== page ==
11. Kansas City Chiefs – Trent Richardson, RB, Alabama

Jamaal Charles is coming off a serious knee injury, Thomas Jones is old and Jackie Battle is mediocre. The Chiefs will likely remain a run-heavy team under now full-time coach Romeo Crennel. Richardson is an elite RB prospect with an excellent combination of vision, power and athleticism. While RB doesn’t make sense for a lot of teams in the 1st round, the Chiefs would greatly benefit from having a talented back like Richardson. If Charles comes back healthy, the Kansas City running attack would be a real force to be reckoned with.

12. Seattle Seahawks – Ryan Tannehill, QB, Texas A&M

Like the Redskins, the QB starved Seahawks find themselves in an awkward spot. They could use an edge player to play in Pete Carroll’s “LEO” position, but there isn’t a great fit here at #12. Tannehill will strike some as a reach, but he has great upside and the Seahawks could try to skate by with Tarvaris Jackson for another year while Tannehill develops.

13. Arizona Cardinals – David DeCastro, OG, Stanford

The Cardinals find themselves in the opposite position of the Seahawks – they should have top players available at all of their positions of need. DeCastro is, perhaps, the best interior OL prospect in 15 years and could be the first guard since Chris Naeole to go in the top 10. If he’s sitting here at #13, he is close to a no-brainer for Arizona – who badly needs an upgrade on their OL. If they pass on DeCastro, a WR like Michael Floyd or Kendall Wright could make sense. A LB could also be in play here.

14. Dallas Cowboys – Peter Konz, C, Wisconsin

The Cowboys OL has been a problem for a long time and always seems to hold them back. They grabbed Tyron Smith in the 1st last year, and this year grab Wisconsin Badgers center Peter Konz. Current starting C Phil Costa is not a realistic long-term solution and upgrading that spot would go a long way to letting Tony Romo and the Cowboys’ offense realize their potential.

15. Philadelphia Eagles – Michael Floyd, WR, Notre Dame

DeSean Jackson is unsigned and unlikely to come back. The Eagles haven’t had a quality “big” receiver for awhile and Michael Vick needs a reliable down-field target. The 6’3 220 lbs Notre Dame WR plays with good physicality and is athletic enough to consistently separate from defenders. Floyd also has good run-after-catch abilities and can contribute as a blocker in the run game.

16. New York Jets – Dont’a Hightower, LB, Alabama

The Jets need a big WR like Floyd or Alshon Jeffery, but Rex Ryan’s defense also needs an infusion of talent in the LB corps. Bart Scott is old, declining and a good bet to be a salary-cap casualty. Dont’a Hightower plays a downhill, hard-hitting style which fits well in New York’s scheme. He also has better athleticism than people give him credit for and is the premier 3-4 ILB in the draft.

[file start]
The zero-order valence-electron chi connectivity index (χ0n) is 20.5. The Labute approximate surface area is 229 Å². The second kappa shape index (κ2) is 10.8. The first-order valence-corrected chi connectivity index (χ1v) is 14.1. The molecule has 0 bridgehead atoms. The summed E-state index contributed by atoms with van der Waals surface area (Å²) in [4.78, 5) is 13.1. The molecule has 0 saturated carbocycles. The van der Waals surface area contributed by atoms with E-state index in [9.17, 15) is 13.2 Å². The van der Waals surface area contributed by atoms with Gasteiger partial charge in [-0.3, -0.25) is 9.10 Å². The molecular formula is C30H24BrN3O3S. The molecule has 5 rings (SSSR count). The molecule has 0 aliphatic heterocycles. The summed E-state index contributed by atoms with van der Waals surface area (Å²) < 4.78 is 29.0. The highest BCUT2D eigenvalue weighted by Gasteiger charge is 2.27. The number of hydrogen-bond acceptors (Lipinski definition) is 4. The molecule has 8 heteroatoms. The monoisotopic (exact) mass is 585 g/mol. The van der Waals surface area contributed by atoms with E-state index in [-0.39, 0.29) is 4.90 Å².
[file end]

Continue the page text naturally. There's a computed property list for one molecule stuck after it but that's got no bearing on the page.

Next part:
17. Cincinnati Bengals – Dre Kirkpatrick, CB, Alabama

Leon Hall is coming off a serious Achilles injury and Nate Clements is a free agent after 2012. Kirkpatrick is a tough and aggressive CB who fits a big need for the Bengals. There is some talk that he might be a better fit at safety, which also is a need for the Bengals with Chris Crocker and Reggie Nelson as underwhelming starters.

18. San Diego Chargers – Alshon Jeffery, WR, South Carolina

Malcolm Floyd was a disappointment playing opposite of Vincent Jackson and the Chargers need an upgrade at WR. There will be plenty of questions about Jeffery’s athleticism and work ethic between now and the draft. If he checks out and runs well, he will likely end up in the mid 1st round. At #18, he is a good value for San Diego and would help Philip Rivers rebound from a mediocre 2011 season.

19. Chicago Bears – Kendall Wright, WR, Baylor

The Bears have needed an elite playmaking WR for a long, long time. Kendall Wright is shooting up draft boards now due to his speed and athleticism. He would give Jay Cutler a great deep threat and take some pressure off Matt Forte (if he returns) and the Bears’ running game.

20. Tennessee Titans – Zach Brown, OLB, North Carolina

Coach Mike Munchak has stated his desire for a playmaker on defense. Zach Brown has elite speed and athleticism and is the best 4-3 WILL backer in the draft. Playing alongside 2nd year players Akeem Ayers and Colin McCarthy, Brown would give the Titans one of the youngest and promising LB corps in the NFL.

21. Cincinnati Bengals – Cordy Glenn, OG, Georgia

The Bengals could use a RB to replace Cedric “3 yards and a cloud of dust” Benson but they could find better value in the 2nd or 3rd round. They need a boost along their offensive line and Cordy Glenn is an impressive prospect who has shown the ability to play a few spots along the line and an impressive run blocker. Playing in the physical AFC North, the Bengals would welcome a road grader like Cordy Glenn

22. Cleveland Browns – Quinton Coples, DE, North Carolina